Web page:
On The Power of Distributed Verifiers in Interactive Proofs
We explore the power of interactive proofs with a distributed verifier. In this setting, the verifier consists of n nodes and a graph G that defines their communication pattern. The prover is a single entity that communicates with all nodes by short messages. The goal is to verify that the graph G belongs to some language in a small number of rounds, and with small communication bound, i.e., the proof size.
We suggest a new general framework for distributed interactive proofs that allows one to translate standard interactive protocols (i.e., with a centralized verifier) to ones where the verifier is distributed with a proof size that depends on the computational complexity of the verification algorithm run by the centralized verifier.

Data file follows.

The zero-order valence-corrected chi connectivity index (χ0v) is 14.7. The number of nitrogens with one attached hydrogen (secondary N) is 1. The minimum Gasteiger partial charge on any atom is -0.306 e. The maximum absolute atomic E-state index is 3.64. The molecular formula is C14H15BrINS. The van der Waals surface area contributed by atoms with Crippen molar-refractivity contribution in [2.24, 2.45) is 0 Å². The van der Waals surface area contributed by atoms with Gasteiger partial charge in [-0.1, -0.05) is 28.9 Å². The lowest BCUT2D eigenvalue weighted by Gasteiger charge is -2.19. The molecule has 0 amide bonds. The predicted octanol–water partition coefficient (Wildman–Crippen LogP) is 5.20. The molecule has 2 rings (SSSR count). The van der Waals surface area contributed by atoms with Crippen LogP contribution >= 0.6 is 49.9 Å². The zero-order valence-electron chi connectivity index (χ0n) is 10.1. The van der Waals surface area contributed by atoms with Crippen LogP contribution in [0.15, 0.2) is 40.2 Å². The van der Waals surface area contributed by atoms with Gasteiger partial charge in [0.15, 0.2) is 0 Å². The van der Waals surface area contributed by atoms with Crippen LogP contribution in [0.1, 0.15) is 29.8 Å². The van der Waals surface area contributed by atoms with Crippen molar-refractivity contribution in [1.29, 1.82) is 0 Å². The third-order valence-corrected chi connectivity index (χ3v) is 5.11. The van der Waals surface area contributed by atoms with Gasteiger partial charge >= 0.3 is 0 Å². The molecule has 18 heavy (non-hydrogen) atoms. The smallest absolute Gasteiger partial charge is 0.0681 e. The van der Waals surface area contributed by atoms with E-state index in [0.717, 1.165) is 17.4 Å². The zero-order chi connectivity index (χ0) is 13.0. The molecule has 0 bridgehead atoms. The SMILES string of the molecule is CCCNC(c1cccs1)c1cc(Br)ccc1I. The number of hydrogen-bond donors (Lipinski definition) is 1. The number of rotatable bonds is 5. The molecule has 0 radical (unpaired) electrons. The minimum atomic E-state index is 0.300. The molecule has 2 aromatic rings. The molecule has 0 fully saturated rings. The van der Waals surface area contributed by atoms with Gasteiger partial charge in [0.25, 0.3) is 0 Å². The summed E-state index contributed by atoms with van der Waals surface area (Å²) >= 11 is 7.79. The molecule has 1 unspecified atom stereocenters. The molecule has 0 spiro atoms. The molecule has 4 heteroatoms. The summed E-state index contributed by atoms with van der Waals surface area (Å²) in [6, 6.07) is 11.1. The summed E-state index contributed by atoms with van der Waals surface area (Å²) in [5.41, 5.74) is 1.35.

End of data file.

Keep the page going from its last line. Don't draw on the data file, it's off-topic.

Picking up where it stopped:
One of the main tools we construct is a compiler that takes any (centralized) computation performed in time O(n) on a RAM and translates it into a three-round distributed interactive protocol with O(log n) proof size. The transformation is based on memory checking. We extend this compiler to languages that can be computed in small space or by a small depth circuit as well.
We demonstrate the power of our compiler for specific problems such as Graph Non-Isomorphism, Clique and Leader Election.
Joint work with Merav Parter and Eylon Yogev